3D Printing has arrived – big time!

It’s astonishing how technology keeps on moving forward at ever faster rates!

And today we heard about what can now be achieved using so-called 3D printers.

But I wonder just how you would fancy eating a steak that had been produced by a 3-D printer?

Well Israeli company REDEFINE MEAT is hoping to encourage people to embrace an animal free diet by creating steaks that look, taste and smell like the real thing without the involvement of any cattle.

The steaks are instead created using a combination of “a proprietary 3D meat modelling, food formulation and food printing technology to deliver a new category of complex-matrix “meat” in a cost effective and saleable way’.

The full list of ingredients is being kept secret for now but is known to include soy and pea proteins, coconut fat, and sunflower oil.

The company’s long-term aim is to scale up the printers and sell them to meat distributors globally, thus reducing our reliance on cattle farming.

CEO of the company, ENSHCHAR Ben-Shitrit says that at present each of their machines can daily produce the same amount of food – that is 250Kg as a cow, but admits that it has a long way to go before they can match the scale of a slaughterhouse, but hope that their new generation of machines, due for release next year will be 3 times more productive.

The company is acutely aware that the taste of the steaks will be vital to its success and the whole operation is geared around creating the most realistic replica possible so the steaks couldn’t be higher!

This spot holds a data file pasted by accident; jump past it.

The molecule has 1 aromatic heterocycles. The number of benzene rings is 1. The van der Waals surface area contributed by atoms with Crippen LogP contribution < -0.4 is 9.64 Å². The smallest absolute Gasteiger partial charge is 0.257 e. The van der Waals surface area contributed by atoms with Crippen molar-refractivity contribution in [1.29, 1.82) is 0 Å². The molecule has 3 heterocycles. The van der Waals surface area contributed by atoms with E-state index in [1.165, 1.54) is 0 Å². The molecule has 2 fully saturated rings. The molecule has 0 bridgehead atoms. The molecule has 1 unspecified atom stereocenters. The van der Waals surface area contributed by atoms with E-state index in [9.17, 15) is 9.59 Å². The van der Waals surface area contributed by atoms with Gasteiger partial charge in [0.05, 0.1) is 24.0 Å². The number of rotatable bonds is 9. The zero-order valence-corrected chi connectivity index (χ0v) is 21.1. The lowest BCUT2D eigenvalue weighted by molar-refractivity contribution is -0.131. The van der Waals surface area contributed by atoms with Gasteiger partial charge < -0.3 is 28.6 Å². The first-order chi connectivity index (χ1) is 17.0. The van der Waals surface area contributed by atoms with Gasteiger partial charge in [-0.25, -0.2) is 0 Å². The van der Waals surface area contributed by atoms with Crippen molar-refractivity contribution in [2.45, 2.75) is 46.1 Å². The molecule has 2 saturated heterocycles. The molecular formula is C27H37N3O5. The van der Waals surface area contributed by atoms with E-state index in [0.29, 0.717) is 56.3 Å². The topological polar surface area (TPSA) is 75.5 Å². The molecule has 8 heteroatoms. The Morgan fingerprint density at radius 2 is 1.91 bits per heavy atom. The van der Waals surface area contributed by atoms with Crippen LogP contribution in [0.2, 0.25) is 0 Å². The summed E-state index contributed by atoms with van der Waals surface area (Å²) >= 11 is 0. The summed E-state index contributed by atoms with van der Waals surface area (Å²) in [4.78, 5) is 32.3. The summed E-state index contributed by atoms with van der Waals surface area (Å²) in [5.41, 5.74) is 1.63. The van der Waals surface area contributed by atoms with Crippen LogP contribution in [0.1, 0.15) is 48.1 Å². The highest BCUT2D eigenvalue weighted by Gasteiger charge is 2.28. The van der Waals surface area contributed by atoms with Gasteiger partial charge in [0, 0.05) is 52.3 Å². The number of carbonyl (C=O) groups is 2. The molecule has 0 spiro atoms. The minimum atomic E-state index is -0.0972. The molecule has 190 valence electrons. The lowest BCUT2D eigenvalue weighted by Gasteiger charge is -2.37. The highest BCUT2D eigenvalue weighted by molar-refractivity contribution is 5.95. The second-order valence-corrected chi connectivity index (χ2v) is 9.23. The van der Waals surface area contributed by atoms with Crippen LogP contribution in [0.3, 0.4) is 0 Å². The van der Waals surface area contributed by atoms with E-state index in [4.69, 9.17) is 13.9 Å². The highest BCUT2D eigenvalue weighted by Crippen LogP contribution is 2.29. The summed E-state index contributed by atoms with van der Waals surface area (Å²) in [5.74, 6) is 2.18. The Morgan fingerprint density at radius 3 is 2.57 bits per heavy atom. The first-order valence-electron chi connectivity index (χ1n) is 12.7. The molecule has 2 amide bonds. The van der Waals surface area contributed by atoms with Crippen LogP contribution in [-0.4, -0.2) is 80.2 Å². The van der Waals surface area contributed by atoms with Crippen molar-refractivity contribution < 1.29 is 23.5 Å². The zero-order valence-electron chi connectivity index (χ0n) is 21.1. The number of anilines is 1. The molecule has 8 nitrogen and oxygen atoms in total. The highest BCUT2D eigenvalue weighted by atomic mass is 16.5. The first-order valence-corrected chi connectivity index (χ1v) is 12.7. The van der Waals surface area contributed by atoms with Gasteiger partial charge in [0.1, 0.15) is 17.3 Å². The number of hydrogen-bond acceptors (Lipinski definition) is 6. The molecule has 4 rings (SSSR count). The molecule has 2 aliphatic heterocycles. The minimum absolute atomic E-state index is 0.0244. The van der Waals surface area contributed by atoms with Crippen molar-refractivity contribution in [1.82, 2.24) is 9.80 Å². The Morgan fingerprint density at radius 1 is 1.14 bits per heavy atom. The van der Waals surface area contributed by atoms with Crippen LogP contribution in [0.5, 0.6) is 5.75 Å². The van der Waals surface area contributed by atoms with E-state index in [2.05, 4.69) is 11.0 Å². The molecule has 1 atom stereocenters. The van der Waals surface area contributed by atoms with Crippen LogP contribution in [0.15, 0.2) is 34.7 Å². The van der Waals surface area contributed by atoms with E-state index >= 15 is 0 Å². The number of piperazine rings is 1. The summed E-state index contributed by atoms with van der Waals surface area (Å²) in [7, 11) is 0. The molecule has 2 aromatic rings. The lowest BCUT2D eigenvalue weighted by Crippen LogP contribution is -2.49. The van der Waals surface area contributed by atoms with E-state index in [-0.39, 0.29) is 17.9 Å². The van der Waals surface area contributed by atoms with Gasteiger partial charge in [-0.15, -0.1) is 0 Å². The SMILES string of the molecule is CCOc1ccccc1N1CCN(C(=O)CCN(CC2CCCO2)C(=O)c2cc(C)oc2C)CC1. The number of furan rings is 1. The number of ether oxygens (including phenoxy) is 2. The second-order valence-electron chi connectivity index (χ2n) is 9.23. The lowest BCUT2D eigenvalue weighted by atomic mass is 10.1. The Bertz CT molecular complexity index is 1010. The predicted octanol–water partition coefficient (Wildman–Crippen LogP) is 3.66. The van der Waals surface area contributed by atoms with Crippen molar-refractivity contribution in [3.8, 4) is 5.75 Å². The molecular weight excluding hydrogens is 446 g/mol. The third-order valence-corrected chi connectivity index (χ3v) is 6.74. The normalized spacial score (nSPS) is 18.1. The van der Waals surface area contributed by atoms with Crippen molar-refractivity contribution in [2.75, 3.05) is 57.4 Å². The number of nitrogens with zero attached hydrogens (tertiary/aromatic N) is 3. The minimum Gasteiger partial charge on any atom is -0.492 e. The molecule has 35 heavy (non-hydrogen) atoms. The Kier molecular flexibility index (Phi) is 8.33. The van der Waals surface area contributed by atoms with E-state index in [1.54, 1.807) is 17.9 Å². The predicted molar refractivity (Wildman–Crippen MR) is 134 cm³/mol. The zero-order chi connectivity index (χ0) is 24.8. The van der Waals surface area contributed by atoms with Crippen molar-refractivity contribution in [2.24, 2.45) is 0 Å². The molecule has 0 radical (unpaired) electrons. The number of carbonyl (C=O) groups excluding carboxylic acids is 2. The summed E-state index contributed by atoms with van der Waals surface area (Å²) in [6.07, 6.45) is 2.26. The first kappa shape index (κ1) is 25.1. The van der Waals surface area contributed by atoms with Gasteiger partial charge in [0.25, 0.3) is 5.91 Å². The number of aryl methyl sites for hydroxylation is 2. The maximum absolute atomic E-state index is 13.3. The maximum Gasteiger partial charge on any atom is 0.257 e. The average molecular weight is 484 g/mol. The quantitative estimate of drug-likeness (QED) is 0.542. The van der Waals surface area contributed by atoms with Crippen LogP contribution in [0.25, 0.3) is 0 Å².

But if a printed steak is not to your taste, what about a house?

Yes, truly MIGHTY BUILDINGS based in OAKLAND CALIFORNIA  says that using a 20ft printing machine, they can knock up a modular home in under 24 hours.

Unlike concrete, the material used hardens almost immediately thanks to a UV light curing process meaning that as well as being produced quickly there’s around 95 percent fewer labour hours.

And the cost? Well a 350-square-foot studio apartment would set you back about $99,000 (£75,000) whilst a three-bedroom, two-bath Mighty House, you’d be looking at around $285,000 (£215,000).

Sam Ruben, chief sustainability officer and co-founder of the company, said, “The 3D printing, robotic post-processing, and the ability to automate steps like the pouring of insulation means that Mighty Buildings will be able to automate up to 80% of the construction process.”

And what’s more it is claimed that the system used generates 10 times less waste!

What’s more to be said?

See you again tomorrow,

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